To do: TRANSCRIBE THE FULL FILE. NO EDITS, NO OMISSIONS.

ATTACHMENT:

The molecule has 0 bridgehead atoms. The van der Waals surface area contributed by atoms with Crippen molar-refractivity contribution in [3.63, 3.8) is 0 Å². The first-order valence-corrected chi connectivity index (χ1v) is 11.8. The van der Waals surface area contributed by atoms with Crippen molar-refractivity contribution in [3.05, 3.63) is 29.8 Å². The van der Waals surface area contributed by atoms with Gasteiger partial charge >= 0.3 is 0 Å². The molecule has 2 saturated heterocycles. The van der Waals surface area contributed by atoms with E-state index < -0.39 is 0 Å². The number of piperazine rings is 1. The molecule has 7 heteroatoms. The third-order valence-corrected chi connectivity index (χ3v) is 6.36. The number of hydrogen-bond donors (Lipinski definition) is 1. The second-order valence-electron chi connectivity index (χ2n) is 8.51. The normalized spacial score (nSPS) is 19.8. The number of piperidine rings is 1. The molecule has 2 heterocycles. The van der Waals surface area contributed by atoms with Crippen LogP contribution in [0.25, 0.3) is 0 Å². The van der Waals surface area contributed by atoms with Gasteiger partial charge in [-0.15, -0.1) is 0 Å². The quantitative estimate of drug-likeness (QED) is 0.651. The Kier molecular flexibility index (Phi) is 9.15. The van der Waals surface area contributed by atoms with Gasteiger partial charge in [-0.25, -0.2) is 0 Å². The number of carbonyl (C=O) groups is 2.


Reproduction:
The molecule has 0 bridgehead atoms. The van der Waals surface area contributed by atoms with Crippen molar-refractivity contribution in [3.63, 3.8) is 0 Å². The first-order valence-corrected chi connectivity index (χ1v) is 11.8. The van der Waals surface area contributed by atoms with Crippen molar-refractivity contribution in [3.05, 3.63) is 29.8 Å². The van der Waals surface area contributed by atoms with Gasteiger partial charge >= 0.3 is 0 Å². The molecule has 2 saturated heterocycles. The van der Waals surface area contributed by atoms with E-state index < -0.39 is 0 Å². The number of piperazine rings is 1. The molecule has 7 heteroatoms. The third-order valence-corrected chi connectivity index (χ3v) is 6.36. The number of hydrogen-bond donors (Lipinski definition) is 1. The second-order valence-electron chi connectivity index (χ2n) is 8.51. The normalized spacial score (nSPS) is 19.8. The number of piperidine rings is 1. The molecule has 2 heterocycles. The van der Waals surface area contributed by atoms with Crippen LogP contribution in [0.25, 0.3) is 0 Å². The van der Waals surface area contributed by atoms with Gasteiger partial charge in [-0.15, -0.1) is 0 Å². The quantitative estimate of drug-likeness (QED) is 0.651. The Kier molecular flexibility index (Phi) is 9.15. The van der Waals surface area contributed by atoms with Gasteiger partial charge in [-0.25, -0.2) is 0 Å². The number of carbonyl (C=O) groups is 2.